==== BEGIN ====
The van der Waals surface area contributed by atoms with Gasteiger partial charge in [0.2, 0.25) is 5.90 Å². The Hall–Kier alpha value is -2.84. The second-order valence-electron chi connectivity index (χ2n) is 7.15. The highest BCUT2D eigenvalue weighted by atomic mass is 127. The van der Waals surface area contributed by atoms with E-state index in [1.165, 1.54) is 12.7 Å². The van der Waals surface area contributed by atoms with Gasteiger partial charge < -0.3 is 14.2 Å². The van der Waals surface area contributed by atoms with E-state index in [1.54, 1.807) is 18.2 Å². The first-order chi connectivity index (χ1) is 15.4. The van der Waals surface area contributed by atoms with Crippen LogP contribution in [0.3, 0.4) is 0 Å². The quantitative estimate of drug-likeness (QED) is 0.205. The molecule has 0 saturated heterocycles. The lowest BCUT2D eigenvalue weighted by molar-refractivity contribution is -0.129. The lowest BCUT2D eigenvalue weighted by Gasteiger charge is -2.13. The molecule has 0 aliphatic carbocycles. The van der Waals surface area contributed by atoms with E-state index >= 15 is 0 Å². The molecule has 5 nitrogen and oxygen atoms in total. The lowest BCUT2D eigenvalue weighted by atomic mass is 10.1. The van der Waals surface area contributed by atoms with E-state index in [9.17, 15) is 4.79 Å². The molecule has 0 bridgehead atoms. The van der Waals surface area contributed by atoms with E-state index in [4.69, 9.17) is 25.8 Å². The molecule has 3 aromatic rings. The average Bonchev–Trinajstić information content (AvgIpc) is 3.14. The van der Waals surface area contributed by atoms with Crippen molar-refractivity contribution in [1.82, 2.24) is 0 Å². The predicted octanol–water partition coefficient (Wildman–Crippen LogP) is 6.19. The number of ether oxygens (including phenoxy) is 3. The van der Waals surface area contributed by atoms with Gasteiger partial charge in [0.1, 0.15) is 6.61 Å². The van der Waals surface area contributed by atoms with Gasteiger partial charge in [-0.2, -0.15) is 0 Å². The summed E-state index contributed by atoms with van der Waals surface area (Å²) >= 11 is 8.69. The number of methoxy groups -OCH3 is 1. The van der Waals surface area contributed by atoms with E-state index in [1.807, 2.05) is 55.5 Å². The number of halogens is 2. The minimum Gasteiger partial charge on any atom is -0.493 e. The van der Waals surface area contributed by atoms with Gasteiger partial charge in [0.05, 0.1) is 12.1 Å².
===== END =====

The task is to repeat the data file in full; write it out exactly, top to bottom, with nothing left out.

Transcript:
The van der Waals surface area contributed by atoms with Gasteiger partial charge in [0.2, 0.25) is 5.90 Å². The Hall–Kier alpha value is -2.84. The second-order valence-electron chi connectivity index (χ2n) is 7.15. The highest BCUT2D eigenvalue weighted by atomic mass is 127. The van der Waals surface area contributed by atoms with E-state index in [1.165, 1.54) is 12.7 Å². The van der Waals surface area contributed by atoms with Gasteiger partial charge < -0.3 is 14.2 Å². The van der Waals surface area contributed by atoms with E-state index in [1.54, 1.807) is 18.2 Å². The first-order chi connectivity index (χ1) is 15.4. The van der Waals surface area contributed by atoms with Crippen LogP contribution in [0.3, 0.4) is 0 Å². The quantitative estimate of drug-likeness (QED) is 0.205. The molecule has 0 saturated heterocycles. The lowest BCUT2D eigenvalue weighted by molar-refractivity contribution is -0.129. The lowest BCUT2D eigenvalue weighted by Gasteiger charge is -2.13. The molecule has 0 aliphatic carbocycles. The van der Waals surface area contributed by atoms with E-state index >= 15 is 0 Å². The molecule has 5 nitrogen and oxygen atoms in total. The lowest BCUT2D eigenvalue weighted by atomic mass is 10.1. The van der Waals surface area contributed by atoms with E-state index in [9.17, 15) is 4.79 Å². The molecule has 0 bridgehead atoms. The van der Waals surface area contributed by atoms with E-state index in [4.69, 9.17) is 25.8 Å². The molecule has 3 aromatic rings. The average Bonchev–Trinajstić information content (AvgIpc) is 3.14. The van der Waals surface area contributed by atoms with Crippen molar-refractivity contribution in [1.82, 2.24) is 0 Å². The predicted octanol–water partition coefficient (Wildman–Crippen LogP) is 6.19. The number of ether oxygens (including phenoxy) is 3. The van der Waals surface area contributed by atoms with Gasteiger partial charge in [0.1, 0.15) is 6.61 Å². The van der Waals surface area contributed by atoms with Gasteiger partial charge in [-0.2, -0.15) is 0 Å². The summed E-state index contributed by atoms with van der Waals surface area (Å²) >= 11 is 8.69. The number of methoxy groups -OCH3 is 1. The van der Waals surface area contributed by atoms with E-state index in [1.807, 2.05) is 55.5 Å². The number of halogens is 2. The minimum Gasteiger partial charge on any atom is -0.493 e. The van der Waals surface area contributed by atoms with Gasteiger partial charge in [0.05, 0.1) is 12.1 Å².